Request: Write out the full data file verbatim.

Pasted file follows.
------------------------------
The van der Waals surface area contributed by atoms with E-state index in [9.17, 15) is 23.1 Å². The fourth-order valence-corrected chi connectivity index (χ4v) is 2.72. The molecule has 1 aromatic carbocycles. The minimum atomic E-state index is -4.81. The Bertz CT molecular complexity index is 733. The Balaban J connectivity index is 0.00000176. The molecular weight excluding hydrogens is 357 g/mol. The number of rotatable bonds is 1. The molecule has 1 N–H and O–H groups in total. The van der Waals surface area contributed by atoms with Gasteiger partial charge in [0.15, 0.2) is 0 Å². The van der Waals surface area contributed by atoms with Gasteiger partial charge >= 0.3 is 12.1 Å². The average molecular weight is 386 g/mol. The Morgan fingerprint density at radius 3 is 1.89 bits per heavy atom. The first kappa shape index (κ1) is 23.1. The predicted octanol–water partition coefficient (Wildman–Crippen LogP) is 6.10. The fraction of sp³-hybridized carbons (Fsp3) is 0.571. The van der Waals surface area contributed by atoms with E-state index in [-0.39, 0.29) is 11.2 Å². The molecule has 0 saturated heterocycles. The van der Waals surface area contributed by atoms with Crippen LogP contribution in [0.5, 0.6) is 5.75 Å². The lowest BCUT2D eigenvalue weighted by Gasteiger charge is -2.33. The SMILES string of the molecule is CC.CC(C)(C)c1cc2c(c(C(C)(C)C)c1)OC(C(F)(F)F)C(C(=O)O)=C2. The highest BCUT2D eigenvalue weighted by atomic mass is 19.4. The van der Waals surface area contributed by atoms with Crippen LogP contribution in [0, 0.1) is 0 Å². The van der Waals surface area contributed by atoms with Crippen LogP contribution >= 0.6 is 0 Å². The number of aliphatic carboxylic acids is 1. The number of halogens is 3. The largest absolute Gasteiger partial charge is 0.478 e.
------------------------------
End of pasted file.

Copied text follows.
The van der Waals surface area contributed by atoms with E-state index in [9.17, 15) is 23.1 Å². The fourth-order valence-corrected chi connectivity index (χ4v) is 2.72. The molecule has 1 aromatic carbocycles. The minimum atomic E-state index is -4.81. The Bertz CT molecular complexity index is 733. The Balaban J connectivity index is 0.00000176. The molecular weight excluding hydrogens is 357 g/mol. The number of rotatable bonds is 1. The molecule has 1 N–H and O–H groups in total. The van der Waals surface area contributed by atoms with Gasteiger partial charge in [0.15, 0.2) is 0 Å². The van der Waals surface area contributed by atoms with Gasteiger partial charge >= 0.3 is 12.1 Å². The average molecular weight is 386 g/mol. The Morgan fingerprint density at radius 3 is 1.89 bits per heavy atom. The first kappa shape index (κ1) is 23.1. The predicted octanol–water partition coefficient (Wildman–Crippen LogP) is 6.10. The fraction of sp³-hybridized carbons (Fsp3) is 0.571. The van der Waals surface area contributed by atoms with E-state index in [-0.39, 0.29) is 11.2 Å². The molecule has 0 saturated heterocycles. The van der Waals surface area contributed by atoms with Crippen LogP contribution in [0.5, 0.6) is 5.75 Å². The lowest BCUT2D eigenvalue weighted by Gasteiger charge is -2.33. The SMILES string of the molecule is CC.CC(C)(C)c1cc2c(c(C(C)(C)C)c1)OC(C(F)(F)F)C(C(=O)O)=C2. The highest BCUT2D eigenvalue weighted by atomic mass is 19.4. The van der Waals surface area contributed by atoms with Crippen LogP contribution in [0, 0.1) is 0 Å². The van der Waals surface area contributed by atoms with Crippen LogP contribution >= 0.6 is 0 Å². The number of aliphatic carboxylic acids is 1. The number of halogens is 3. The largest absolute Gasteiger partial charge is 0.478 e.